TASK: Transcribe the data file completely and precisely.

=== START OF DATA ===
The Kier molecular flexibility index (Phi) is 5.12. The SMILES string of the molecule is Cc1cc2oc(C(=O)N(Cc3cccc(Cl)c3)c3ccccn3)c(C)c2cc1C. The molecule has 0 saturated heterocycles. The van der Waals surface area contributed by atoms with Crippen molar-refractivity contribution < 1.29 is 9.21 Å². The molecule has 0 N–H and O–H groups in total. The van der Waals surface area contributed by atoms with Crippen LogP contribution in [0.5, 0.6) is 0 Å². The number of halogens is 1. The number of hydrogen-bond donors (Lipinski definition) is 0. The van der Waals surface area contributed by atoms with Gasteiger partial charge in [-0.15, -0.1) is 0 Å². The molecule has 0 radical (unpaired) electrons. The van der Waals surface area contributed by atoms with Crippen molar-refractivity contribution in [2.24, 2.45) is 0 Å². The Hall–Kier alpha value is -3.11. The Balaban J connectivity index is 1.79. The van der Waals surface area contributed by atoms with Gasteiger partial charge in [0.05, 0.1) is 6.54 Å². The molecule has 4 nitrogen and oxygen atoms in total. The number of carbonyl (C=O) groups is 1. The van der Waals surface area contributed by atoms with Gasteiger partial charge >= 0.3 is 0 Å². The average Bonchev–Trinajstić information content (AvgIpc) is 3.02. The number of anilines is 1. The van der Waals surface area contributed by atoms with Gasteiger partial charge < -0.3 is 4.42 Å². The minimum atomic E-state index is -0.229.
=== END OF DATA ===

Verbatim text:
The Kier molecular flexibility index (Phi) is 5.12. The SMILES string of the molecule is Cc1cc2oc(C(=O)N(Cc3cccc(Cl)c3)c3ccccn3)c(C)c2cc1C. The molecule has 0 saturated heterocycles. The van der Waals surface area contributed by atoms with Crippen molar-refractivity contribution < 1.29 is 9.21 Å². The molecule has 0 N–H and O–H groups in total. The van der Waals surface area contributed by atoms with Crippen LogP contribution in [0.5, 0.6) is 0 Å². The number of halogens is 1. The number of hydrogen-bond donors (Lipinski definition) is 0. The van der Waals surface area contributed by atoms with Gasteiger partial charge in [-0.15, -0.1) is 0 Å². The molecule has 0 radical (unpaired) electrons. The van der Waals surface area contributed by atoms with Crippen molar-refractivity contribution in [2.24, 2.45) is 0 Å². The Hall–Kier alpha value is -3.11. The Balaban J connectivity index is 1.79. The van der Waals surface area contributed by atoms with Gasteiger partial charge in [0.05, 0.1) is 6.54 Å². The molecule has 4 nitrogen and oxygen atoms in total. The number of carbonyl (C=O) groups is 1. The van der Waals surface area contributed by atoms with Gasteiger partial charge >= 0.3 is 0 Å². The average Bonchev–Trinajstić information content (AvgIpc) is 3.02. The number of anilines is 1. The van der Waals surface area contributed by atoms with Gasteiger partial charge < -0.3 is 4.42 Å². The minimum atomic E-state index is -0.229.